A Conversation for Barbershop Singing

Barbershop singing

Post 1

Recumbentman

I have tried to keep my word and upload this Entry in April, but my GuideML is all rusty and the rules seem to have changed ... help.


Barbershop singing

Post 2

Recumbentman

Ah, seems to be sorted now; thanks to Gnomon for the help I sought.


Barbershop singing

Post 3

stalephreak

This seems to be a pretty good overview. Nice job.


Barbershop singing

Post 4

Recumbentman

Thank you stalephreak! It's currently in peer review at F48874?thread=Thank you stalephreak! It's currently in peer review at F48874/T8308859 so if you have any helpful comments or questions, post them there!


Barbershop singing

Post 5

Recumbentman

Now there's a novel piece of linkage. Don't know how that happened, but it doesn't get you there. If however you copy F48874/T8308859 and paste it into the suitable part of your address bar, it does.


Barbershop singing

Post 6

paulh. Following butterflies through the meadows

"The alto part is sung in falsetto"

Not necessarily, or at least not all he time. The Buffalo Bills, a barbershop quartet which sang in the film "The Music Man," happened to have a very high tenor who did all his singing in true voice. I've been to local quartet performances in which *most* of the singers on the top line were not using falsetto. The musical "Annie get Your Gun" also has songs for barbershop quartet. I remember singing in the quartet in a college production of that show, and no falsetto was used, though perhaps Irving Berlin did not write very high vocal parts.

As a general consideration, I find myself getting confused by the outline of the four voice parts in your article. The top line, whatever you might call it, is sung by the singer with the highest vocal range [if he can sing it without using falsetto, fine, but falsetto is not always necessary]. The next line down is that
of the lead singer. The third line is in baritone range, and the bottom line is bass.

I'm glad that you mentioned SPEBSQSA. All in all, a very fine article, except for the slight confusion I mentioned at the outset. I've gone to performances in which there were ten to twenty people on each vocal line. I've also heard groups in which only one person was on each part. The thing is, if you have several people to a part, they can stagger breathing so the sound is continuous.


Barbershop singing

Post 7

Recumbentman

Very true paulh, and thank you for commenting.

I attended some wonderful weeks of barbershop workshops twenty years ago, in the Roaring Twenties festival in Killarney, where visiting American quartets and choruses gave concerts and coaching to the Irish participants and public. One year the visiting quartet was the Dapper Dans from Disney's Main Street USA and their tenor was not using falsetto. The coaches on the course pointed this out to us as something non-standard; falsetto was the norm.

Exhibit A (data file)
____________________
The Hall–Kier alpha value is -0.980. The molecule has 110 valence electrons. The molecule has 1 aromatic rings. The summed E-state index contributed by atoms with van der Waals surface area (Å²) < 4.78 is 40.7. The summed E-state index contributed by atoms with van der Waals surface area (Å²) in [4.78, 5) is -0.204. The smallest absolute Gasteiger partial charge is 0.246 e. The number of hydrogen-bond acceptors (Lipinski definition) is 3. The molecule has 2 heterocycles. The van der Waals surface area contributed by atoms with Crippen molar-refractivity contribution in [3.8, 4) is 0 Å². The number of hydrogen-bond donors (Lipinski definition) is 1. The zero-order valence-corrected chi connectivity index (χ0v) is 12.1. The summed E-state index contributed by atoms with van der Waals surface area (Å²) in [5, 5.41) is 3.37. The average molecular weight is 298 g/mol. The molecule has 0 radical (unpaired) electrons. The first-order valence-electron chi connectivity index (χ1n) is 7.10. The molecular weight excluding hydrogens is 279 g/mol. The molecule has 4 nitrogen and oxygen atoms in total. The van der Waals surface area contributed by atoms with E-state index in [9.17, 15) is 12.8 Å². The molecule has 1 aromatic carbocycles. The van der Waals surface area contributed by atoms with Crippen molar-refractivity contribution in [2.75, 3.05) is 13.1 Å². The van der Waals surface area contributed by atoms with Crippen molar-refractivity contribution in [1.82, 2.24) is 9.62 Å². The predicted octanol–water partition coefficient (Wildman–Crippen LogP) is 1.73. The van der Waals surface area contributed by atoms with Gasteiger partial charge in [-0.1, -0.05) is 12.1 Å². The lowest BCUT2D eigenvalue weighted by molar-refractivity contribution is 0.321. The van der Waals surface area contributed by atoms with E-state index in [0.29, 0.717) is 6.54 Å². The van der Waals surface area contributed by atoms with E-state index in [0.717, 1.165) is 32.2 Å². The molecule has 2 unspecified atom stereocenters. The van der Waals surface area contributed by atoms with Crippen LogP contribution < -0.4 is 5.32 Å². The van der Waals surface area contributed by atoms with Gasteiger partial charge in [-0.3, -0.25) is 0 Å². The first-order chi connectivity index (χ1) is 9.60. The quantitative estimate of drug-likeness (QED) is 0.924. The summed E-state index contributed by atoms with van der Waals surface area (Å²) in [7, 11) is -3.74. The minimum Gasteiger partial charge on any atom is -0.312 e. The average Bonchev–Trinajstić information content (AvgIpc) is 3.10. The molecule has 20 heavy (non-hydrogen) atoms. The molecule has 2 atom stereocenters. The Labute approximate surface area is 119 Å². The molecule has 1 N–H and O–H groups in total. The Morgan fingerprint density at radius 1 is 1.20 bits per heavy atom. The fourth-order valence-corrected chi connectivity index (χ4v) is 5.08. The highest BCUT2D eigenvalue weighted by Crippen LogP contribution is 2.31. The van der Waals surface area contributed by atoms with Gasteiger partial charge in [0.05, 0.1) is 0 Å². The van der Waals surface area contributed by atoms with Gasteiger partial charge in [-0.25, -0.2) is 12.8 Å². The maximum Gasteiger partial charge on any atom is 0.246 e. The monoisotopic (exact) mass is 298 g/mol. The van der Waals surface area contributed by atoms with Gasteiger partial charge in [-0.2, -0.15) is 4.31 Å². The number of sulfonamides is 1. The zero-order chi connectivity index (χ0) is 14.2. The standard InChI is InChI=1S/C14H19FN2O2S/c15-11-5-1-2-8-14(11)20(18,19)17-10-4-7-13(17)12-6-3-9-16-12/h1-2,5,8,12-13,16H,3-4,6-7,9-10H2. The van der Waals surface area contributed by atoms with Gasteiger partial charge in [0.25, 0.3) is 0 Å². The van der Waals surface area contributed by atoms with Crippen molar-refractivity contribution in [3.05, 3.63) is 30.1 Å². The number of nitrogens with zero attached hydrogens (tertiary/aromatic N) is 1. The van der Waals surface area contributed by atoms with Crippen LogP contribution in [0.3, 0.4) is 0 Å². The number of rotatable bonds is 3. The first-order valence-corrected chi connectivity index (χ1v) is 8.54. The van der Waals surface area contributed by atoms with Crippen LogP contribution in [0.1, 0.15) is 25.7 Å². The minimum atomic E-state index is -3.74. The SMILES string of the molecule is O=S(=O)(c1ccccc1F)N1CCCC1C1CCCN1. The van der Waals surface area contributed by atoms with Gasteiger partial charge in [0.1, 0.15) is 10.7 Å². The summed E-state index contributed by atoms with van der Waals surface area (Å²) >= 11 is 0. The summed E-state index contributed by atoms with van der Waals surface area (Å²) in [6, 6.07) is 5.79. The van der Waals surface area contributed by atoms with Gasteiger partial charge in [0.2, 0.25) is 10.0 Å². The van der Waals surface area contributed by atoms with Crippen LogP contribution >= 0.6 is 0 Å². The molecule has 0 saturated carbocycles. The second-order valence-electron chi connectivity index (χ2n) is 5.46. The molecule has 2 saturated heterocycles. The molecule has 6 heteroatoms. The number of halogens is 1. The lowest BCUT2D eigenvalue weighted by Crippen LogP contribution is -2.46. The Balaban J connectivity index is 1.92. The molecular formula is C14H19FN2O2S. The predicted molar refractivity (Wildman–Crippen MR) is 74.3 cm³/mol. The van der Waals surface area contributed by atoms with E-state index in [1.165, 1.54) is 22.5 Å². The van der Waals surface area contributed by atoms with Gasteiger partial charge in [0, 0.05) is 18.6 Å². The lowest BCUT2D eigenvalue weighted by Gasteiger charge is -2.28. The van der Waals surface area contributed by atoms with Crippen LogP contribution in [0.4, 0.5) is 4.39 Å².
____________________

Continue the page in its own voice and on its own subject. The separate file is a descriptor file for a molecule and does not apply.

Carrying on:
I see how easily voice-names can become confused; I'll try clearing it up a bit more.

Perhaps a few more words on barbershop choruses are needed. It's something I have not experienced myself, except as an audience member at competitions and those Killarney concerts, but it is a big part of the movement.


Barbershop singing

Post 8

paulh. Following butterflies through the meadows

smiley - smiley

I only pointed it out because someone reading the article might think falsetto was mandatory. It's not. It just depends on the range of whoever is singing that part. Maybe a clearer way of explaining that part is to say that it is set in the Alto range.


Barbershop singing

Post 9

Recumbentman

Maybe things have changed, but the coach who said that the Dapper Dan's non-falsetto tenor was not standard was hinting, if not openly saying, that That's Not Quite Barbershop. The sound of a high tenor is the sound of a cappella groups, and groups like The Comedian Harmonists. And he (the coach) was utterly mainstream; they sent over the top winning chorus from the SPEBSQSA championships, and several first-prize winning quartets. Must have been a busman's holiday for them.

The problem is that a head-voice does tend to dominate, and the barbershop tenor must not dominate, except in those few moments where he is given the melody.


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